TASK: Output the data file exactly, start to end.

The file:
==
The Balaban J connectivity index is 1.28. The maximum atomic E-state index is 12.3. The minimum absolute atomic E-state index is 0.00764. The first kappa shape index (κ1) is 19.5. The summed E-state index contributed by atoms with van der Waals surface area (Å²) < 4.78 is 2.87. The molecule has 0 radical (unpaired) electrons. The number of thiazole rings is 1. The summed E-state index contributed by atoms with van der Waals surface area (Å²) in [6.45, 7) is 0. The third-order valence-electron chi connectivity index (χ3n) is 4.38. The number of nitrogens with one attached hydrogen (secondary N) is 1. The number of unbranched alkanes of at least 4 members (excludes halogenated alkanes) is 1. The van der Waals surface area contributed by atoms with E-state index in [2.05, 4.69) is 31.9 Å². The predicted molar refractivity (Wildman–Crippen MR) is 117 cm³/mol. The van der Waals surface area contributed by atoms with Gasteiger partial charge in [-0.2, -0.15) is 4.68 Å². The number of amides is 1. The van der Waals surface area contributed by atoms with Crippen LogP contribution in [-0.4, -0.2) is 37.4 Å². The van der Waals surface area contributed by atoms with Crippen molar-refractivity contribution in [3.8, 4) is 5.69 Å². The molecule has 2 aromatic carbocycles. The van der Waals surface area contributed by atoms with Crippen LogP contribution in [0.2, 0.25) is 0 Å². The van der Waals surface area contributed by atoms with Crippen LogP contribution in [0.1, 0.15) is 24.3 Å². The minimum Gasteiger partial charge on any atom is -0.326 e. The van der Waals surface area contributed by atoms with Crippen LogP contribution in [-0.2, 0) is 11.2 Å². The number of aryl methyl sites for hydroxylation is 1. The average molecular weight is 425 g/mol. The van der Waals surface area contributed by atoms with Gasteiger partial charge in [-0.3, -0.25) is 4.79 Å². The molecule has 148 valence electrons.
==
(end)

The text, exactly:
The Balaban J connectivity index is 1.28. The maximum atomic E-state index is 12.3. The minimum absolute atomic E-state index is 0.00764. The first kappa shape index (κ1) is 19.5. The summed E-state index contributed by atoms with van der Waals surface area (Å²) < 4.78 is 2.87. The molecule has 0 radical (unpaired) electrons. The number of thiazole rings is 1. The summed E-state index contributed by atoms with van der Waals surface area (Å²) in [6.45, 7) is 0. The third-order valence-electron chi connectivity index (χ3n) is 4.38. The number of nitrogens with one attached hydrogen (secondary N) is 1. The number of unbranched alkanes of at least 4 members (excludes halogenated alkanes) is 1. The van der Waals surface area contributed by atoms with E-state index in [2.05, 4.69) is 31.9 Å². The predicted molar refractivity (Wildman–Crippen MR) is 117 cm³/mol. The van der Waals surface area contributed by atoms with Gasteiger partial charge in [-0.2, -0.15) is 4.68 Å². The number of amides is 1. The van der Waals surface area contributed by atoms with Crippen LogP contribution in [-0.4, -0.2) is 37.4 Å². The van der Waals surface area contributed by atoms with Crippen molar-refractivity contribution in [3.8, 4) is 5.69 Å². The molecule has 2 aromatic carbocycles. The van der Waals surface area contributed by atoms with Crippen LogP contribution in [0.2, 0.25) is 0 Å². The van der Waals surface area contributed by atoms with Crippen LogP contribution in [0.1, 0.15) is 24.3 Å². The minimum Gasteiger partial charge on any atom is -0.326 e. The van der Waals surface area contributed by atoms with Crippen LogP contribution in [-0.2, 0) is 11.2 Å². The number of aryl methyl sites for hydroxylation is 1. The average molecular weight is 425 g/mol. The van der Waals surface area contributed by atoms with Gasteiger partial charge in [-0.3, -0.25) is 4.79 Å². The molecule has 148 valence electrons.